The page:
"I cook and you eat."
Translation:Eu cozinho e você come.
Why not 'você come'? How do I know it is 'vocês' as opposed to 'você'?
They have no difference in meaning, only in grammar. Você is used almost exclusively in Brazil, while Tu is more commonly used in Portugal and the African countries. Since we're learning Brazilian Portuguese here you will hardly ever need to say "Tu".
However, several of the sections do include lots of tu based expressions, teu and tua etc. Pity Europeans, who meet people from Portugal far more than those from Brazil (our loss, no doubt), can't use these forms in DL, and in this case "tu comes" will be given a big X.
Drunken_Sailor, It does not need the “ç” because there is a rule: the vouels “a,o,u” after “C” the “C” becomes like a “K” so it needs the “,” on the “C” to become a “S” otherwise the “C” will change the word completely. Ex: FACA (faka)= knife... FAÇA (fassa) o favor de se sentar= please take a seat.
As for the vouels “e,i” after the “C” it transforms the”C” into a “S”... this are Portuguese basic rules that Duolingo should explain...the same happens to the “M” it always proceeds the “B and P” in certain words, so in Portuguese never use a “N” before a “B or P” These are 2 of some Portuguese rules.
você is also plural? You can refer to one person or to a group using "you". I wrote Eu cozinho e voce comem cause I thought that you was used for a group and not an individual...
the plural of você is vocês.
and you is used for both an individual and a group
I would love to know that as well, since você is conjugated like third-person verbs.
"Tu comes", "Você/ele/ela come"... As "você" derives from a treatment pronoun, the verb is conjugated just like the third person.
It is. If two people are involved in the same sentence, it's better to use the pronouns (both of them). If you say it like this I'm inclined to think someone was trying to say "(eu) cozinho e como" or "(você/ele/ela) cozinha e come" and made a spelling mistake.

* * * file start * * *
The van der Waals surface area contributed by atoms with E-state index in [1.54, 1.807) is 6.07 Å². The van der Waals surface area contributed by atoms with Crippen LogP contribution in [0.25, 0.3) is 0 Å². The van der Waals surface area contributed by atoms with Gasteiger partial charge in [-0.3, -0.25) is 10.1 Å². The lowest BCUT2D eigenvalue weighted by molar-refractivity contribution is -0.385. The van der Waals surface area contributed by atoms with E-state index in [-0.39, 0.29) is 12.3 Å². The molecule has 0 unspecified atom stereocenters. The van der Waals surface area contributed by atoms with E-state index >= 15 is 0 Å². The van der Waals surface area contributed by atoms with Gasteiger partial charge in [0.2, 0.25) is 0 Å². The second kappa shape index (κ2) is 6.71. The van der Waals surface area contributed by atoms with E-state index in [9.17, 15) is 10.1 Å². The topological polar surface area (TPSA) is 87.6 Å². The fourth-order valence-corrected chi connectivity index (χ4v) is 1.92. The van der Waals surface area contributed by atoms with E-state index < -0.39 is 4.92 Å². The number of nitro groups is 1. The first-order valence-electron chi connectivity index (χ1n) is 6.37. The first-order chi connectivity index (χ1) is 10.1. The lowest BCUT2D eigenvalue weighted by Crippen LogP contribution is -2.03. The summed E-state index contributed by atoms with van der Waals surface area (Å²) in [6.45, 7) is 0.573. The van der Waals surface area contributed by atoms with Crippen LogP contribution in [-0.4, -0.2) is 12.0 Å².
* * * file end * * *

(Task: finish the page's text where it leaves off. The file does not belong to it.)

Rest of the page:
Your answer literally translates as "I cook and it eats." You have to use the subject when it is known.
What's the difference between cozinha and cozinho? Why is it the latter here?
Katiedhowe, Cozinha can also be kitchen.
In English "You eat" can either be singular or plural, to remove any ambiguity, the plural adds "all" to the sentence eg. Singular: "I cook and you eat" Plural: "I cook and you ALL eat" - this is something that Duo does not know and does have in his sentences, I have complained repeatedly about this problem to no avail.
I agree with you. I know that this is the "Plurals" section, but the translation could go either way unless they add, "all" to the sentence. Thanks for complaining! :)
In Britain, you practically never hear "you all". As you are using the 2nd person "you", it will be heard as singular or plural by the hearer(s).
I always have the same trubble in (você) I write it (vocé) what is the deference ???
There is no such word as "vocé", but if there were the "e" would be pronounced like the "e" in the English word "bet" whereas the "e" in "você" is pronounced like the "a" in "say".
You can just ignore the accent, if it gives you trouble. Just remember that it goes there whenever you're writing something that matters.
I confused the word come with the spanish word comes. "Tu comes". Or is it "comez"? I'm confusing Spanish with Portugues words.
"Tu comes" is absolutely correct, although it's more of an European Portuguese expression. Você is conjugated like Ele or Ela (much like Usted), so "Você come".
Thank you, I'll have to look out for that. I want to learn European Portuguese, but all the online classes I've found are for Brazilian. I wasn't aware that 'tu' conjugated differently to 'você'!
What djeidot says is true, but watch out for the past tense because you are in for a naSTEy surprise.
That was a terrible joke, but the point is that the "tu" conjugation for many verbs in the Portuguese equivalent of the simple past is formed by replacing the final "r" of the infinitive with "ste": e.g. "falar" -> "falaste".
Usually conjugating "tu" is just a matter of adding an "s" (or "es") to the "você" form: você come - tu comes. você cozinha - tu cozinhas. você faz - tu fazes.
djeidot In Europe, Africa, Timor east and not to mention Goa and Macau also.
voçê the "E" and "I" after the c does not need the ç cedilha as it becomes like a "ss" like Sintra, as if it is a "A" "O" or "U" after a C with out cedilha it becomes like a k. For example: faça o favor (say it like you say Sintra) or faca de dois gumes (say it like you say faka)